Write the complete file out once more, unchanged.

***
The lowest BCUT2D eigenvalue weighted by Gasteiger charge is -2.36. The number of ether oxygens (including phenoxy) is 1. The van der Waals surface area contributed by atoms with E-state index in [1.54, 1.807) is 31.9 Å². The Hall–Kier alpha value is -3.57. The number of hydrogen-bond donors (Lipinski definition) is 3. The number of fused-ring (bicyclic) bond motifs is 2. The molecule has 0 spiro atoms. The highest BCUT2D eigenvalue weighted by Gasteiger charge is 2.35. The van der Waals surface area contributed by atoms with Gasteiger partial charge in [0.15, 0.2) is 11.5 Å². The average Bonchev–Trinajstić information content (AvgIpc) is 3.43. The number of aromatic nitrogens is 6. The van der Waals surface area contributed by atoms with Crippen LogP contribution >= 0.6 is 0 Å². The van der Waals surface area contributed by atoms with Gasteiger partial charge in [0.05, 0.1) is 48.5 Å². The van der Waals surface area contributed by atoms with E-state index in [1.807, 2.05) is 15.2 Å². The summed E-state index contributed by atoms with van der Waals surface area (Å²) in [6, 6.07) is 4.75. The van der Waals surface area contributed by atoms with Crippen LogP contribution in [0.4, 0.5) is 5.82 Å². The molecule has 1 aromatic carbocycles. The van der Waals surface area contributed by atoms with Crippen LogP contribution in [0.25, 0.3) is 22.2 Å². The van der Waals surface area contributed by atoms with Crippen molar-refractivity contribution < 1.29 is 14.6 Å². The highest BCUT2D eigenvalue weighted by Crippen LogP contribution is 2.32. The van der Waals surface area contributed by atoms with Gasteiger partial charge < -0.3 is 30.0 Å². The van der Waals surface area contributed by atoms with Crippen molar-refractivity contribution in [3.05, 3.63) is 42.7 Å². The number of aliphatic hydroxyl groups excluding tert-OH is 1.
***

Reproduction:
The lowest BCUT2D eigenvalue weighted by Gasteiger charge is -2.36. The number of ether oxygens (including phenoxy) is 1. The van der Waals surface area contributed by atoms with E-state index in [1.54, 1.807) is 31.9 Å². The Hall–Kier alpha value is -3.57. The number of hydrogen-bond donors (Lipinski definition) is 3. The number of fused-ring (bicyclic) bond motifs is 2. The molecule has 0 spiro atoms. The highest BCUT2D eigenvalue weighted by Gasteiger charge is 2.35. The van der Waals surface area contributed by atoms with Gasteiger partial charge in [0.15, 0.2) is 11.5 Å². The average Bonchev–Trinajstić information content (AvgIpc) is 3.43. The number of aromatic nitrogens is 6. The van der Waals surface area contributed by atoms with Crippen LogP contribution >= 0.6 is 0 Å². The van der Waals surface area contributed by atoms with Gasteiger partial charge in [0.05, 0.1) is 48.5 Å². The van der Waals surface area contributed by atoms with E-state index in [1.807, 2.05) is 15.2 Å². The summed E-state index contributed by atoms with van der Waals surface area (Å²) in [6, 6.07) is 4.75. The van der Waals surface area contributed by atoms with Crippen LogP contribution in [0.4, 0.5) is 5.82 Å². The molecule has 1 aromatic carbocycles. The van der Waals surface area contributed by atoms with Crippen LogP contribution in [0.25, 0.3) is 22.2 Å². The van der Waals surface area contributed by atoms with Crippen molar-refractivity contribution < 1.29 is 14.6 Å². The highest BCUT2D eigenvalue weighted by Crippen LogP contribution is 2.32. The van der Waals surface area contributed by atoms with Gasteiger partial charge < -0.3 is 30.0 Å². The van der Waals surface area contributed by atoms with Crippen molar-refractivity contribution in [3.05, 3.63) is 42.7 Å². The number of aliphatic hydroxyl groups excluding tert-OH is 1.